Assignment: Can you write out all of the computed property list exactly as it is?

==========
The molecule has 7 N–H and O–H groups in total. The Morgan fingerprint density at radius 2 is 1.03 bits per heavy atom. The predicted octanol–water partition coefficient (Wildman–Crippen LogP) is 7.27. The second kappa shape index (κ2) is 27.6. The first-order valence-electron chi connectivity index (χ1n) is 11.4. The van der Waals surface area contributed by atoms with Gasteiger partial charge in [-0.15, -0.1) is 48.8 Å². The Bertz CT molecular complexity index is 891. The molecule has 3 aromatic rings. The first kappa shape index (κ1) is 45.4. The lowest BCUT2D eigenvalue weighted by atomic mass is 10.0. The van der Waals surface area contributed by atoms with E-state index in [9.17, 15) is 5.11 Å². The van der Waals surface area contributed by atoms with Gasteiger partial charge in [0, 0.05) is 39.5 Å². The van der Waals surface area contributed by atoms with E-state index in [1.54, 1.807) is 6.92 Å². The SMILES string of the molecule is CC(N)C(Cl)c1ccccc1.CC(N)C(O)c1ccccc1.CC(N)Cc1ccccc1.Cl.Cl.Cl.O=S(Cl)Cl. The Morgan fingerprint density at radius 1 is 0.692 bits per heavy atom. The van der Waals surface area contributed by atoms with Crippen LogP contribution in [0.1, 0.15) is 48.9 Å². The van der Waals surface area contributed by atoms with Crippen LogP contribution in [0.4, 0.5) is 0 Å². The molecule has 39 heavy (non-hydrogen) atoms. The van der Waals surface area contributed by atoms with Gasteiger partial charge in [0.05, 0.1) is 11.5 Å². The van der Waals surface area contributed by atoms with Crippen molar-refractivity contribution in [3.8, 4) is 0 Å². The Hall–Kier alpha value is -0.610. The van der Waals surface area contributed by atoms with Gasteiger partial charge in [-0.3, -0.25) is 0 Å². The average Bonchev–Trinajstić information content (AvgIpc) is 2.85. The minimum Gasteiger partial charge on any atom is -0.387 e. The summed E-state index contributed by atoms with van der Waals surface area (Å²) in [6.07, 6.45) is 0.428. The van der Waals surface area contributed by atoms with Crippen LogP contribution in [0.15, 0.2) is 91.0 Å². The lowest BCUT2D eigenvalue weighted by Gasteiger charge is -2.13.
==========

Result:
The molecule has 7 N–H and O–H groups in total. The Morgan fingerprint density at radius 2 is 1.03 bits per heavy atom. The predicted octanol–water partition coefficient (Wildman–Crippen LogP) is 7.27. The second kappa shape index (κ2) is 27.6. The first-order valence-electron chi connectivity index (χ1n) is 11.4. The van der Waals surface area contributed by atoms with Gasteiger partial charge in [-0.15, -0.1) is 48.8 Å². The Bertz CT molecular complexity index is 891. The molecule has 3 aromatic rings. The first kappa shape index (κ1) is 45.4. The lowest BCUT2D eigenvalue weighted by atomic mass is 10.0. The van der Waals surface area contributed by atoms with E-state index in [9.17, 15) is 5.11 Å². The van der Waals surface area contributed by atoms with Gasteiger partial charge in [0, 0.05) is 39.5 Å². The van der Waals surface area contributed by atoms with E-state index in [1.54, 1.807) is 6.92 Å². The SMILES string of the molecule is CC(N)C(Cl)c1ccccc1.CC(N)C(O)c1ccccc1.CC(N)Cc1ccccc1.Cl.Cl.Cl.O=S(Cl)Cl. The Morgan fingerprint density at radius 1 is 0.692 bits per heavy atom. The van der Waals surface area contributed by atoms with Crippen LogP contribution in [0.1, 0.15) is 48.9 Å². The van der Waals surface area contributed by atoms with Crippen LogP contribution in [0.4, 0.5) is 0 Å². The molecule has 39 heavy (non-hydrogen) atoms. The van der Waals surface area contributed by atoms with Gasteiger partial charge in [0.05, 0.1) is 11.5 Å². The van der Waals surface area contributed by atoms with Crippen molar-refractivity contribution in [3.8, 4) is 0 Å². The Hall–Kier alpha value is -0.610. The van der Waals surface area contributed by atoms with Gasteiger partial charge in [-0.3, -0.25) is 0 Å². The average Bonchev–Trinajstić information content (AvgIpc) is 2.85. The minimum Gasteiger partial charge on any atom is -0.387 e. The summed E-state index contributed by atoms with van der Waals surface area (Å²) in [6.07, 6.45) is 0.428. The van der Waals surface area contributed by atoms with Crippen LogP contribution in [0.15, 0.2) is 91.0 Å². The lowest BCUT2D eigenvalue weighted by Gasteiger charge is -2.13.